The responsibility of investigating and deciding discrimination complaints generally lies with equal opportunity (EO) professionals. Discrimination complaints may arise in the workplace, or in the delivery of federally-funded and federally-assisted programs and activities. Indeed, with regard to the delivery of federally-assisted aid, training, services, or benefits, addressing discrimination complaints is one of the key responsibilities of the EO professional at the agency, service provider, vender, or operator. EO professionals have a variety of titles, i.e. the Workforce Innovation and Opportunity Act (WIOA) EO Officer, Title VI Coordinator, ADA Coordinator, Title IX Coordinator, and so on.
This paper directs EO professionals in federally-assisted programs and activities to some important issues that arise in discrimination complaint investigations. Developing policies and procedures addressing these issues in advance of receiving a discrimination complaint will yield significant time savings down the road.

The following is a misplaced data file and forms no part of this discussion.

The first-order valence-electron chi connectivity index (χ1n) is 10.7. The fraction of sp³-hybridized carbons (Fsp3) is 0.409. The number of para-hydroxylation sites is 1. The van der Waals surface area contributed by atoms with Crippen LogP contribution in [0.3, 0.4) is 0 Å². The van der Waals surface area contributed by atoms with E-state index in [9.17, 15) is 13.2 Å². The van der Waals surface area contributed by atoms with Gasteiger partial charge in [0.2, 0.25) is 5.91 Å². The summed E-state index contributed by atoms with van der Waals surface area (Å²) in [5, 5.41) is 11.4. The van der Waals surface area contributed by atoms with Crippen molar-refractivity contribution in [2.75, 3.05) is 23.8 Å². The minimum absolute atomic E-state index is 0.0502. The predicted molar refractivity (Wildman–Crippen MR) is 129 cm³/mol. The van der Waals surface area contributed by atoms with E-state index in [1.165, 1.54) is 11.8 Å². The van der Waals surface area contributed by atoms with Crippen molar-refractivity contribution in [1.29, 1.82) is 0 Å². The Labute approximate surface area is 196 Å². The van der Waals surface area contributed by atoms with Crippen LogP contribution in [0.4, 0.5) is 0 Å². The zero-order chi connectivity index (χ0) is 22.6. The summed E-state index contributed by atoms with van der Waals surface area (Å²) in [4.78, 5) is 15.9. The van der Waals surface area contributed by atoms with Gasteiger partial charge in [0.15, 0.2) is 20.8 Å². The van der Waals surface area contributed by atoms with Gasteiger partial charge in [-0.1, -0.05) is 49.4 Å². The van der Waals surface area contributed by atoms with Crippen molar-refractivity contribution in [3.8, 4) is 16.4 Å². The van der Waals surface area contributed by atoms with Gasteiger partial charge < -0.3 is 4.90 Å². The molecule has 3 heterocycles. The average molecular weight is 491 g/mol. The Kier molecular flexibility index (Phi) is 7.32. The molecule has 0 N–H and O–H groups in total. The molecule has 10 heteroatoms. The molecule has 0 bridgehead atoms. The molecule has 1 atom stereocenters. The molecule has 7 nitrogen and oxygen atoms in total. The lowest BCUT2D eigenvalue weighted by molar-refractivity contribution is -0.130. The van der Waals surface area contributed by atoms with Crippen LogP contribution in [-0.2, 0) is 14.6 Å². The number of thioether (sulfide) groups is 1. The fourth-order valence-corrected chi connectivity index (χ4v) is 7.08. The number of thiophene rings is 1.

√ Where do you fit in the overall process?
Make sure you know the source(s) of potential discrimination complaints, which may be filed with you. For federally-assisted programs, beneficiaries and potential beneficiaries of the aid, training, benefits, and services you offer may file discrimination complaints. For that reason, you’ll need to know what federally-assisted services, aid, training, and benefits your agency, organization, or company offers.
Is there a Web site where complaint forms and other information may be found? Once you render a decision on a complaint, and one of the parties disagrees with your decision, what are the party’s rights?
√ How to you handle issues of representation?
What are the policies and procedures related to representation of a party to a discrimination complaint? Is a lay representative or attorney representative allowed? If so, at what point in the process may the representative enter an appearance? How much involvement may the representative have with non-party witnesses? What do you do if a complainant asks for legal representation? For example, do you have contact information for entities like the local bar association or legal aid services available?
√ How do you process a discrimination complaint involving a minor?